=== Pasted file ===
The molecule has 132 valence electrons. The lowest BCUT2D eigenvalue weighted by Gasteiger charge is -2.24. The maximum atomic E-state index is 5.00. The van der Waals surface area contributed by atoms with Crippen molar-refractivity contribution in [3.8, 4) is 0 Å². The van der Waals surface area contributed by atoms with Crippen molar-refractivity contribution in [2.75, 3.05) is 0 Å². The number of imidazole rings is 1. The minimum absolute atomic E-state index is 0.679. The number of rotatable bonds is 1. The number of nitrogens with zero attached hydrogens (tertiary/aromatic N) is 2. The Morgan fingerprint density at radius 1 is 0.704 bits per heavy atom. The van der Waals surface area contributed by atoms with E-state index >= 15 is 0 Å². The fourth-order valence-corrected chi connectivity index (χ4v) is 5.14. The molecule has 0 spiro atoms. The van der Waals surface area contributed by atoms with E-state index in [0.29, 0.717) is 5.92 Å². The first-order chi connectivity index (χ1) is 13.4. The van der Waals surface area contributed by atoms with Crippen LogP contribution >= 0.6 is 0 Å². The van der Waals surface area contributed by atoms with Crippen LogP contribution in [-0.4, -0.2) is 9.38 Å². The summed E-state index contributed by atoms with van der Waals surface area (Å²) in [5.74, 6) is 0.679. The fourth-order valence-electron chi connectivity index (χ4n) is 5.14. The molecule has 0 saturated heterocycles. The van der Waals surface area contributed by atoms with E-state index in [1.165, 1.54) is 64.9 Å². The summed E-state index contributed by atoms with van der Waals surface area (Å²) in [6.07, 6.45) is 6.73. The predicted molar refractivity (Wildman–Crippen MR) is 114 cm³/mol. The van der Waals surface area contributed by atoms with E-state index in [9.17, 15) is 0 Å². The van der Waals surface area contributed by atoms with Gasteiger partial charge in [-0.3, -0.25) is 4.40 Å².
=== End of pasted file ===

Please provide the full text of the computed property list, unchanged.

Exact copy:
The molecule has 132 valence electrons. The lowest BCUT2D eigenvalue weighted by Gasteiger charge is -2.24. The maximum atomic E-state index is 5.00. The van der Waals surface area contributed by atoms with Crippen molar-refractivity contribution in [3.8, 4) is 0 Å². The van der Waals surface area contributed by atoms with Crippen molar-refractivity contribution in [2.75, 3.05) is 0 Å². The number of imidazole rings is 1. The minimum absolute atomic E-state index is 0.679. The number of rotatable bonds is 1. The number of nitrogens with zero attached hydrogens (tertiary/aromatic N) is 2. The Morgan fingerprint density at radius 1 is 0.704 bits per heavy atom. The van der Waals surface area contributed by atoms with E-state index >= 15 is 0 Å². The fourth-order valence-corrected chi connectivity index (χ4v) is 5.14. The molecule has 0 spiro atoms. The van der Waals surface area contributed by atoms with E-state index in [0.29, 0.717) is 5.92 Å². The first-order chi connectivity index (χ1) is 13.4. The van der Waals surface area contributed by atoms with Crippen LogP contribution >= 0.6 is 0 Å². The van der Waals surface area contributed by atoms with Crippen LogP contribution in [-0.4, -0.2) is 9.38 Å². The summed E-state index contributed by atoms with van der Waals surface area (Å²) in [5.74, 6) is 0.679. The fourth-order valence-electron chi connectivity index (χ4n) is 5.14. The molecule has 0 saturated heterocycles. The van der Waals surface area contributed by atoms with E-state index in [1.165, 1.54) is 64.9 Å². The summed E-state index contributed by atoms with van der Waals surface area (Å²) in [6.07, 6.45) is 6.73. The predicted molar refractivity (Wildman–Crippen MR) is 114 cm³/mol. The van der Waals surface area contributed by atoms with E-state index in [9.17, 15) is 0 Å². The van der Waals surface area contributed by atoms with Gasteiger partial charge in [-0.3, -0.25) is 4.40 Å².